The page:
Behind China's shadow banking system
Off-balance-sheet loans are at the heart of China's shadow banking system, a $6 trillion annual industry.
The government has taken steps to coordinate regulation and improve oversight of the financial system—an effort to get a handle on the size and scope of the shadow market.
Many of these shadow loans come from banks, but not all of them—even private citizens are lending out their savings to companies looking for extra cash.
The questions about the Chinese banking system add to broad concerns about the country's economy. Some skeptics take issue with the government's economic data making the country appear stronger than it is.
At the same time, the government has said people should not expect major changes in monetary policy anytime soon.
The concerns about China's banking system do not stand in isolation, though; investors are generally worried about emerging markets after a broad sell-off in recent days.
Indonesian stocks fell a further 4.5 percent to enter bear market territory and India's rupee fell to new record lows against the dollar. Turkey's central bank hiked interest rates by a surprise 50 basis points as it tried to stem the decline in the lira.
European stocks also experienced broad declines and analysts said there would be no let up in the correction until the Fed provides further clarity on its bond-buying policy.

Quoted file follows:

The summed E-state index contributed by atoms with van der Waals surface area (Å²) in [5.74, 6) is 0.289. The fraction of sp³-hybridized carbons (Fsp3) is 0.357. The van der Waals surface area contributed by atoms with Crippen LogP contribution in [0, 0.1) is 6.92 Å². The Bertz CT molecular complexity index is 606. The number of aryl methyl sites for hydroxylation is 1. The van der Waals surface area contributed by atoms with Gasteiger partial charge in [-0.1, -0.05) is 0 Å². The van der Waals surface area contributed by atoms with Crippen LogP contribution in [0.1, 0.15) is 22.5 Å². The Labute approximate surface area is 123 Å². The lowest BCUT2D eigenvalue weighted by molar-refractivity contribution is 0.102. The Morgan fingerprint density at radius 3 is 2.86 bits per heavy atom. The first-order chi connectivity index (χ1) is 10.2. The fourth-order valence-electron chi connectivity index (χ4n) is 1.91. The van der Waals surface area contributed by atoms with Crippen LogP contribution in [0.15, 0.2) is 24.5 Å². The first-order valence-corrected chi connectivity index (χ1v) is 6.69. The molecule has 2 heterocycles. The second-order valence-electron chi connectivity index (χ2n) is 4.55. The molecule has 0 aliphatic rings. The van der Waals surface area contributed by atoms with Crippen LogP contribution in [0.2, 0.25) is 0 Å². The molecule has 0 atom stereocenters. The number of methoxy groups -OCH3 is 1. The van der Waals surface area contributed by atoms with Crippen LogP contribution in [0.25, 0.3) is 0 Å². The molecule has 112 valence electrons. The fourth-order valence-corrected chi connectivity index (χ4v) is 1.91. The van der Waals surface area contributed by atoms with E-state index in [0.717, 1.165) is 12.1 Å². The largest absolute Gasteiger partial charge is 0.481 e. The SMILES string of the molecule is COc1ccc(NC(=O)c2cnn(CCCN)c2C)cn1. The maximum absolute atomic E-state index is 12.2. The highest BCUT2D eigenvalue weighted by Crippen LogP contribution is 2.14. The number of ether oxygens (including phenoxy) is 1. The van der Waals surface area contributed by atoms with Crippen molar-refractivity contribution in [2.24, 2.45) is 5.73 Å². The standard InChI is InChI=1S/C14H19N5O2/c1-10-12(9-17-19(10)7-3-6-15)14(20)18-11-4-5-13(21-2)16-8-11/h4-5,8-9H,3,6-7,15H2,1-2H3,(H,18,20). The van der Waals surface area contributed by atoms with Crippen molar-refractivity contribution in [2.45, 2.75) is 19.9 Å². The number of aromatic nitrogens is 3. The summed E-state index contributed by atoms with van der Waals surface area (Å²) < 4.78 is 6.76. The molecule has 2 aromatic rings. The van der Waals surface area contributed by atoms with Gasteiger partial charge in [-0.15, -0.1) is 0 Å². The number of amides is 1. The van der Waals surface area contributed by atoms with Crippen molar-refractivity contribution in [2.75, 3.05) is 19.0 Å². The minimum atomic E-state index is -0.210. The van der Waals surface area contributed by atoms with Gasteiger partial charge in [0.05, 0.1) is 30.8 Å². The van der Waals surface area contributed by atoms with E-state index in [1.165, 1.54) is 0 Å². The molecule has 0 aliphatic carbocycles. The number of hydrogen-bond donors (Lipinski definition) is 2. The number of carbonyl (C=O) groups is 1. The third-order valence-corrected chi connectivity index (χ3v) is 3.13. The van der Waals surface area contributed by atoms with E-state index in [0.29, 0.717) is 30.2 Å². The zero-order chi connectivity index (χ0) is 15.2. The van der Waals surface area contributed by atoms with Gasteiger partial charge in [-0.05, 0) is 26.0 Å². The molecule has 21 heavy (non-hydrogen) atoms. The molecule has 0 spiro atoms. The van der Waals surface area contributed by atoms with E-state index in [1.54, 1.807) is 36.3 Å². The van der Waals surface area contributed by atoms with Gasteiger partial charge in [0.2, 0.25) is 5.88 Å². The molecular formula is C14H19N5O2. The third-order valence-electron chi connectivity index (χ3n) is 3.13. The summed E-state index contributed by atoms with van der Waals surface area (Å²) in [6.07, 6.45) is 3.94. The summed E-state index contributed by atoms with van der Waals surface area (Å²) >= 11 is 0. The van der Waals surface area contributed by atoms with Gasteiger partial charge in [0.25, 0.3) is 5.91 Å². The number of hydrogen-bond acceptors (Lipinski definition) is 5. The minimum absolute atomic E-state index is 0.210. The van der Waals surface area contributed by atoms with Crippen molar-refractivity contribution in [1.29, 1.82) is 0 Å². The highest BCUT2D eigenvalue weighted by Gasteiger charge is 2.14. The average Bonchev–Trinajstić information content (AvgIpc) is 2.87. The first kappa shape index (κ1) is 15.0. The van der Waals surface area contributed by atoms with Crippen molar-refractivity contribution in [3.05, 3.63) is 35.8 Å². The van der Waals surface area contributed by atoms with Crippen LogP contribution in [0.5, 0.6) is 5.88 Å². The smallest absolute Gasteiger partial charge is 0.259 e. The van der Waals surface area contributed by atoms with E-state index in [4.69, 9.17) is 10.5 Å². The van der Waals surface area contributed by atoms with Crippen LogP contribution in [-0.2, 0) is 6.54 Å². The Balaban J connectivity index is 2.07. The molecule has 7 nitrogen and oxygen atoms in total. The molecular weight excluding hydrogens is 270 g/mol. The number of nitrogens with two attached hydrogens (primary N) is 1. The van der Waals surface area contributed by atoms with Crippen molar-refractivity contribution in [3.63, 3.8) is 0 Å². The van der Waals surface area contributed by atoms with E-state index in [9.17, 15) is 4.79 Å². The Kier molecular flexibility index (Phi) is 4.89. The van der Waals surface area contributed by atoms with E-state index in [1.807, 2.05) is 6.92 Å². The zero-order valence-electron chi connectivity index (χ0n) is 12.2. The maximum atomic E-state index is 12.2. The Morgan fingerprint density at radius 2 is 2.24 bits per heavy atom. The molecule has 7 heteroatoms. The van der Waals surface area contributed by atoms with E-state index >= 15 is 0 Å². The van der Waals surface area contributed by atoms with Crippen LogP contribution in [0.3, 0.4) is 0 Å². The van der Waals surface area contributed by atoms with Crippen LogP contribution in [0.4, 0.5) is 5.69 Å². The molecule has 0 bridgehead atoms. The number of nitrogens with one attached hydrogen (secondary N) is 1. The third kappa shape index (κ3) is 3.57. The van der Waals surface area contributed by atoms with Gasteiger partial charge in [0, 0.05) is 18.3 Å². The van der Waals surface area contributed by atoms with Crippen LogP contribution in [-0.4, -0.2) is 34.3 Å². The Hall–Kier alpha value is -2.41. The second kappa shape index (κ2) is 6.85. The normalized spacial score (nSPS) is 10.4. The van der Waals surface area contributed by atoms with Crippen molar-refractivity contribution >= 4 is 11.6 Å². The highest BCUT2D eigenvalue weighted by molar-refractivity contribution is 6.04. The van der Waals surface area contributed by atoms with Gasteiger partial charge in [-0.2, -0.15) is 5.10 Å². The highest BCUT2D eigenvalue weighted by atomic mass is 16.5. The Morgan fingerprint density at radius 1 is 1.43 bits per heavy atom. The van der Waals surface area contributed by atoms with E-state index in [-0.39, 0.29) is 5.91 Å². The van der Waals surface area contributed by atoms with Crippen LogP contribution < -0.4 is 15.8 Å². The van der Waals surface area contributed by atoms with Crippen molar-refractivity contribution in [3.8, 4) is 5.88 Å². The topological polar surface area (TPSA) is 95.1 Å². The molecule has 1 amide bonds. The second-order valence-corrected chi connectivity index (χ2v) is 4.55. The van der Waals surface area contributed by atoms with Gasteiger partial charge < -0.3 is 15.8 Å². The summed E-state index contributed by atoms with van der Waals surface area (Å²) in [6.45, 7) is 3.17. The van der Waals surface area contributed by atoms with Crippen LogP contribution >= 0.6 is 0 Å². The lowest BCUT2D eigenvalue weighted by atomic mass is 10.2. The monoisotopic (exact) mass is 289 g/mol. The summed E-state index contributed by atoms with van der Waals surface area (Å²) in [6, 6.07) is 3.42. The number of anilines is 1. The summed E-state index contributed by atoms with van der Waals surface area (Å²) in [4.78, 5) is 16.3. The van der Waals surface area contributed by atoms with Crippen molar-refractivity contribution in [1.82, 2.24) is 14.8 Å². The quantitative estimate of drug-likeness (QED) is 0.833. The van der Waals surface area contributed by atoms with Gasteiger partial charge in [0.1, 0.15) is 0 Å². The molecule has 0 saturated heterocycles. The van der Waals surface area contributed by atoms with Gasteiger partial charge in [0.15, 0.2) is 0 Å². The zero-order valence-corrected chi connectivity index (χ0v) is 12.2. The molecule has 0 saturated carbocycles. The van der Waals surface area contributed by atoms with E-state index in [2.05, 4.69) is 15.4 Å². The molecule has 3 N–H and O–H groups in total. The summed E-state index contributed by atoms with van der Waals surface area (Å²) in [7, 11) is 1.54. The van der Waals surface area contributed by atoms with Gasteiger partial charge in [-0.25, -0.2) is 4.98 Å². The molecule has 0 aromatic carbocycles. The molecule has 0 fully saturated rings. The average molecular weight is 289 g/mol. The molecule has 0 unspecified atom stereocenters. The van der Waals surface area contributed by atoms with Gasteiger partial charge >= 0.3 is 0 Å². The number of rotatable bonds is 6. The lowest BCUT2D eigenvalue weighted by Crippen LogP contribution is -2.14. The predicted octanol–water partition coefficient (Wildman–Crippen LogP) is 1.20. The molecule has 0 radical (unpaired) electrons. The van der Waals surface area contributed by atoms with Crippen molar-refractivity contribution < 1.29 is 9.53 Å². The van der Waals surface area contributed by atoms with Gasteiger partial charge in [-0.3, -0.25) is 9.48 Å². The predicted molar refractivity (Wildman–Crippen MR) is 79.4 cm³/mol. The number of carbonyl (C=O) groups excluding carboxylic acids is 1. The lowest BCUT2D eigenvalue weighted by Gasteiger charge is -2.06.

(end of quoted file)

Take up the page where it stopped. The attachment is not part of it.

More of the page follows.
Since last week, global markets have traded lower on fears that the Fed will start to taper its bond purchases as early as September. On Monday, the Dow and S&P 500 logged their first four-day losing streaks this year and 10-year Treasury yields hit a two-year high of 2.88 percent.
(Read more: Bond exodus accelerates as yields creep nearer 3%)
"This simply doesn't look like a market that is going to see lower yields, at least without some serious verbal intervention from the Fed," Chris Weston, chief markets strategist at trading firm IG told CNBC on Tuesday.
(Read more: September or December taper-does it really matter?)
According to him, emerging markets had seen inflows of an estimated $4 trillion from successive rounds of Fed easing but that was now being "unwound at a rate of knots."
That outflow of money has hammered emerging market currencies. India's rupee has declined 15 percent since the start of the year against the dollar, while Brazil's real has fallen by 18 percent.
"Countries that have reasonable levels on inflation, run large current account deficits and continue to face worrying capital flow prospects are getting absolutely destroyed and remain vulnerable," Weston said. The underperformance was likely to continue as the starting point of Fed tapering nears, analysts Hamish Pepper and Koon Chow at Barclays said on Tuesday.